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ZZ wrote:

I have installed quite a few 20-amp receptacles in my house as replacements for 15-amp receptacles over the years. In fact, whenever I happen to replace a 15-amp receptacle, I usually use a 20-amp receptacle. Not because I'm actually going to draw 20-amps out of that socket, but simply because they are higher-quality outlets. It usually only takes a few minutes to swap them out.
I doubt if your expresso machine actually draws 20 amps. It probably draws less than 10 amps. A nice little gadget to have around the house is the "Kill A Watt" meter. It will tell you how much current any device with a plug is drawing. They are relatively inexpensive. Here's an example website http://www.fadfusion.com/selection.php?product_item_number0183200136&gclid=CIa68dHK-4cCFQjqYAodamF2Gw
It sounds like your house has been wired incorrectly. It makes me wonder if you might have the basis for a lawsuit.
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What you are doing is wrong, and you can get good quality 15 amp outlets. The cheap ones are residential grade. His espresso machine must draw more than 10 amps or it would have a 15 amp plug on it. There are actually certain codes to this stuff, it isn't just decided willy -nilly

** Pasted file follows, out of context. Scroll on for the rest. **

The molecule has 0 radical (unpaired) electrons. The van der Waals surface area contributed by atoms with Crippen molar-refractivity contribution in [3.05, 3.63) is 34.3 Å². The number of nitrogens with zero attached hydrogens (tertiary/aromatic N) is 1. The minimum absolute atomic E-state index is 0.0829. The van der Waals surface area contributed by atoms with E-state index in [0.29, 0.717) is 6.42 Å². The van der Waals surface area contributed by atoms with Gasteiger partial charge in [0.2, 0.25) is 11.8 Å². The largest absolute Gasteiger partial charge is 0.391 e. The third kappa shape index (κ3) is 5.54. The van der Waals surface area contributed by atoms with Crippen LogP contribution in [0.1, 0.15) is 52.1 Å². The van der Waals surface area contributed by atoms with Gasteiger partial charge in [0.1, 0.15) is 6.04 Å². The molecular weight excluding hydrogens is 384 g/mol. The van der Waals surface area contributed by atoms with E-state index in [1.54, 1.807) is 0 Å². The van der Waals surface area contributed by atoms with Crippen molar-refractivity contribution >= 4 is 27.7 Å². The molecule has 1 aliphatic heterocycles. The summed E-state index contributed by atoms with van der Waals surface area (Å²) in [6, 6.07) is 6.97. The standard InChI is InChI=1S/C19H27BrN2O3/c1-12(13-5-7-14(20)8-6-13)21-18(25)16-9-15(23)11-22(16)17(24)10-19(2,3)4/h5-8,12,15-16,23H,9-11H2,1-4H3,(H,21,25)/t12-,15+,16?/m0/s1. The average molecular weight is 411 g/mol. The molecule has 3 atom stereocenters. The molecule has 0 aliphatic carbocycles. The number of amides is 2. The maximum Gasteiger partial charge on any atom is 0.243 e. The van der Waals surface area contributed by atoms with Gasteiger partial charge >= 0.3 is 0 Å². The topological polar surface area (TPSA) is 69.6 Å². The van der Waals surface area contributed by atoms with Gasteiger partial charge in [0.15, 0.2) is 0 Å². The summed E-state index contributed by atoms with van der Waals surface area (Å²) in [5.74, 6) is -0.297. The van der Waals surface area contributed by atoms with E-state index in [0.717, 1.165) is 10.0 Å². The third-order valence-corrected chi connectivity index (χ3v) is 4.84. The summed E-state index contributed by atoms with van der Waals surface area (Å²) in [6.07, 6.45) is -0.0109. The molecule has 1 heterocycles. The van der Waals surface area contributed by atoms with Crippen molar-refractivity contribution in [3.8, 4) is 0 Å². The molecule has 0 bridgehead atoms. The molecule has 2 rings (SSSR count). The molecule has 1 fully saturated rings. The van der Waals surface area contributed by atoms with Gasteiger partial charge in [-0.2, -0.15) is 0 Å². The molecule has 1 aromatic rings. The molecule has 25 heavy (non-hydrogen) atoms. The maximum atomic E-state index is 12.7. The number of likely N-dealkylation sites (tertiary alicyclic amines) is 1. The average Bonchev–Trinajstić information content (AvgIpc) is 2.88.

http://www.fadfusion.com/selection.php?product_item_number0183200136&gclid=CIa68dHK-4cCFQjqYAodamF2Gw
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The problem with the wiring in the OPs circuit is not with the outlets, it is with having a 20 amp breaker on a 14 ga circuit. I wouldn't be worried about having a 20 amp _outlet_ on the 14 ga wire, provided the breaker was the correct size. In fact, I think there is a code section that even acknowledges this for the sake of allowing the 20 amp outlets to be used with 15 amp/14 ga wiring. Even if the outlet is rated for 20 amps, as long as the wiring is protected at the proper current, i.e. 15 amp breaker on a 14 gauge circuit, afety won't be compromised, since the breaker will still trip at 15 amps.
What makes the situation unsafe for the OP is that should he install the 20 amp outlet, he then has the capability of connecting a 20 amp device to a circuit with a 20 amp breaker, but the wiring in the cirucit is only rated for 15 amps.
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Larry Wasserman - Baltimore, Maryland - snipped-for-privacy@charm.net